By Jon Hershfield, MFT

Director, OCD and Anxiety Center, Sheppard Pratt

COVID-19 is a hurricane of uncertainties. How it appeared, how it behaves, how we stay safe from it, and how long it’s going to be a burden on the world are all mired in mystery. While fear is how our bodies respond to danger we can clearly identify, anxiety is how our bodies respond to the more confusing, abstract potential threats we imagine in the future.

Both experiences are the body’s normal biological strategy to help keep us safe. Our heart rate goes up for energy in case we need to run or fight. Our muscles get tense so we have the ability to freeze or quickly spring into action. Our breathing becomes short and rapid, an attempt to increase the oxygen in the brain so we can remain sharp and alert. Even the mind becomes modified to offer both a laser-like focus on the perceived threat and, simultaneously, a racing, hyper-analytic thought-cruncher to help us come up with strategies for escaping it. While these qualities can be helpful, both to defend us from obvious dangers and to prepare us for potential ones, they become problematic and overwhelming when we see unbearable uncertainty all around us.

Obsessive compulsive disorder, generalized anxiety disorder, and related disorders are characterized by an intolerance of uncertainty around unwanted thoughts and ineffective strategies for navigating the distress that comes with it. But whether you suffer from a diagnosed condition or not, COVID-19 has been a mental health challenge for us all. There’s simply more uncertainty about the things we care about than most of us are used to contending with. So increased anxiety is the new normal, for now. While anxiety itself is a natural process that we should not automatically avoid, significant and prolonged anxiety certainly comes with a price. Anxiety can interfere in concentration and sleep, cause digestive problems, mood swings, and worst of all, lead to avoidance of the things we really value.

Managing anxiety comes in two forms: reducing it when it is unbearably high and expanding our willingness to accept it as a temporary and natural bodily state. For immediate anxiety reduction, strategies that involve readjusting the pace at which oxygen flows to the brain and reducing tension in the muscles can be effective. Taking slow, paced breaths of a few seconds in, and a few more seconds out, can calm the anxious brain in just a few minutes. In a similar amount of time, progressive muscle relaxation can help send the signal to the brain that it’s ok to turn down the internal alarm. This exercise can be done by gently tensing and releasing your muscles, starting at the top of your head and gradually working your way down to your toes. You can also do this exercise without tensing your muscles, but simply imagining them release as you scan your body.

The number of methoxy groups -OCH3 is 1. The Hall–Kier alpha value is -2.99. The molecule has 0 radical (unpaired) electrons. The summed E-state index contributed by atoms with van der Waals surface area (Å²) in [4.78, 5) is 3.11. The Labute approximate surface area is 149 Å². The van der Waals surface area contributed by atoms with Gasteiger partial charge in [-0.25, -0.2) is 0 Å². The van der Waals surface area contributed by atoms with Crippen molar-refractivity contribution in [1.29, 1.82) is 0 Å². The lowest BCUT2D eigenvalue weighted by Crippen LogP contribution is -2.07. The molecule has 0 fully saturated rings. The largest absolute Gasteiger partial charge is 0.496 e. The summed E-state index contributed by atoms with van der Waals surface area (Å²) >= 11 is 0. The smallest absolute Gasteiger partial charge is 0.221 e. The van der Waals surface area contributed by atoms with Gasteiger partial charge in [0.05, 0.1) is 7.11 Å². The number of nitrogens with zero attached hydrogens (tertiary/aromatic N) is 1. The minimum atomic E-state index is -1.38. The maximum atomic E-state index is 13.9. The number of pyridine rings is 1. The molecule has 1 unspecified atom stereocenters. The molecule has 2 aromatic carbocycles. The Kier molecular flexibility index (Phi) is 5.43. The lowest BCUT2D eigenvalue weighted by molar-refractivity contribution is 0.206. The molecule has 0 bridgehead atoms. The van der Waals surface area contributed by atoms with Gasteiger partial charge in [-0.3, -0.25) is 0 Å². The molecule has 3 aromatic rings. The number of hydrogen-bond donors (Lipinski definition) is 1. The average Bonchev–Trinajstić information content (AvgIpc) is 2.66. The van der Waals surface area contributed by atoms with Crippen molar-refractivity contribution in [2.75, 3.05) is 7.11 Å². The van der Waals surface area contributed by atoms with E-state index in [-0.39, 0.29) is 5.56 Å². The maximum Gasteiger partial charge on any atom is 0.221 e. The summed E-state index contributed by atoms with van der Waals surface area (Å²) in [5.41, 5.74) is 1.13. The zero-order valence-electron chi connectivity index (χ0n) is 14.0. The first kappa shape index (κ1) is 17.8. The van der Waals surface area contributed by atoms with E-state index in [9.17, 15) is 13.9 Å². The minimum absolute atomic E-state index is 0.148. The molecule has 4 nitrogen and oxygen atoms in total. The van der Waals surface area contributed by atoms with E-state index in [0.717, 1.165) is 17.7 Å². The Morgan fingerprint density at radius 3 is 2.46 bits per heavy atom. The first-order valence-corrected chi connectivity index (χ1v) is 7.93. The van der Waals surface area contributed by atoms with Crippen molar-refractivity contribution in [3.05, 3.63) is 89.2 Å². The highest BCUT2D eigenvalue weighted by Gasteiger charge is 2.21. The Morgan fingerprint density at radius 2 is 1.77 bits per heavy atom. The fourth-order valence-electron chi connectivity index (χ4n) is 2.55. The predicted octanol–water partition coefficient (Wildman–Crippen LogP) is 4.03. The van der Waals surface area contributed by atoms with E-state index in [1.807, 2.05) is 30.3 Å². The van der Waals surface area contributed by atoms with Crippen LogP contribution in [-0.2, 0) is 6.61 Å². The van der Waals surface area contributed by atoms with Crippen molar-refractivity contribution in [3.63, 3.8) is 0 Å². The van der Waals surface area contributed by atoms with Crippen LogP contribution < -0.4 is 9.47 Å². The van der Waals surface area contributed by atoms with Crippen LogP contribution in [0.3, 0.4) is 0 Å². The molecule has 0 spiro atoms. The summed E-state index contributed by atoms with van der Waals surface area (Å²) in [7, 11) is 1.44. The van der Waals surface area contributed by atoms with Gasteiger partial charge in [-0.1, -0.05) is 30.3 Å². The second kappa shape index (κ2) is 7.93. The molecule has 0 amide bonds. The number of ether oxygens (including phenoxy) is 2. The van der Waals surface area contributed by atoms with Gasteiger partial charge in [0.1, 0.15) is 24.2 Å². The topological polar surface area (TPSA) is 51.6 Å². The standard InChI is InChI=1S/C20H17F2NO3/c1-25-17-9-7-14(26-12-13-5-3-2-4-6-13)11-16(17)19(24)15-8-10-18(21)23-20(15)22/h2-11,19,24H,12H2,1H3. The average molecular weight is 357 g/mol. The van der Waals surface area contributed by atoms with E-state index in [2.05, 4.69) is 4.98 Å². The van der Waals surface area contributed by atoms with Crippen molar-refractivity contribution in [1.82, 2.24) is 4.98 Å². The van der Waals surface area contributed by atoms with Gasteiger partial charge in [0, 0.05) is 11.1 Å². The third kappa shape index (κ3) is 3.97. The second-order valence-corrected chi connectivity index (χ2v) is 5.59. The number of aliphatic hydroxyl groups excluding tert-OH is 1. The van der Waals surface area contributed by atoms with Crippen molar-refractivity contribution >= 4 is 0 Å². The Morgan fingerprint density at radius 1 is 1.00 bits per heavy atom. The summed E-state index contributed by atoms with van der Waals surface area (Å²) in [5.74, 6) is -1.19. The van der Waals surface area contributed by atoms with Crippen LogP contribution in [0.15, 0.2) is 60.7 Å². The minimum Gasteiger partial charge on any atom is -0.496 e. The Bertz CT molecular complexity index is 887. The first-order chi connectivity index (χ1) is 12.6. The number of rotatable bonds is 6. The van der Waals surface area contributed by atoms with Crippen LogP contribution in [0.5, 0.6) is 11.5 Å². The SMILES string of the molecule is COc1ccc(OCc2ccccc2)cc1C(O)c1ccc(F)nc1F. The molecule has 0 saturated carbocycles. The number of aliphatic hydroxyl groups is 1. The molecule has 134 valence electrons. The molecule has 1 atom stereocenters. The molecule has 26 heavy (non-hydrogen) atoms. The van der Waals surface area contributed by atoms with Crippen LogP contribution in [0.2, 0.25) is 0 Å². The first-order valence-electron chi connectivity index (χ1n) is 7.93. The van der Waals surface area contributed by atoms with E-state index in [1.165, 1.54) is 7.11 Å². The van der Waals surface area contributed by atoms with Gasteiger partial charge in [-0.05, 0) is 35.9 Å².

While anxiety reduction strategies are important skills, we can’t practice them all day every day. For the bigger picture skill of managing more pervasive anxiety like the kind that COVID-19 has brought to many of us, your focus needs to be on enhancing your tolerance and acceptance skills. Here are some core concepts to work with:

  • Remind yourself that anxiety is a normal part of the body’s functioning and focus on what the experience actually is instead of what it could mean. In other words, if your heart rate has gone up, tell yourself that you can notice how your heart feels instead of telling yourself that it signifies something bad is about to happen.
  • Normalize the unknown. Practice labeling the scary stories in your head about the future as simply uncertainty and, without reassuring yourself about the specifics of the future (this never really works because your brain knows you can’t predict the future!), remind yourself that you are capable of living with uncertainty. You’ve been doing it your whole life, and now you’re simply being asked to do it on a grander scale.
  • Pay attention to what’s happening in the here-and-now besides your anxious thoughts and feelings. Look to each of your senses in the present moment and pay particular attention to what’s good now. COVID-19 and the anxiety it has brought us do not have the power to make your favorite song any less a work of art. The softness of your pet’s fur, the taste of your favorite spice, or an actor’s amazing performance in your favorite movie remain unphased by all of this uncertainty. Practice catching yourself lost in thought about the unknown future and invite yourself back to what’s good in this moment. Developing a meditation practice is an excellent way to enhance this skill.

We know we will get through this piece of history because nothing in life is permanent. All thoughts, feeling, and experiences pass in time. It’s the when and the how that eludes us. It’s okay to feel anxious about this when and how problem. That just means your body and brain are invested in keeping you and your loved ones safe. But if we let anxiety go unchecked, it zaps the joy out of life and cuts us off from the things we care about even more than quarantine does.

For managing intense anxiety in the short-term, look to paced breathing and progressive muscle relaxation for some relief. For improving your overall relationship to anxiety, ask yourself to lean in to the experience as a normal bodily event, welcome uncertainty as a part of life you can accept, and practice bringing your attention back to the present moment where you can key in to what you value and what remains untouched by this pandemic.

Jon Hershfield, MFT is the director of the OCD and Anxiety Center at Sheppard Pratt.

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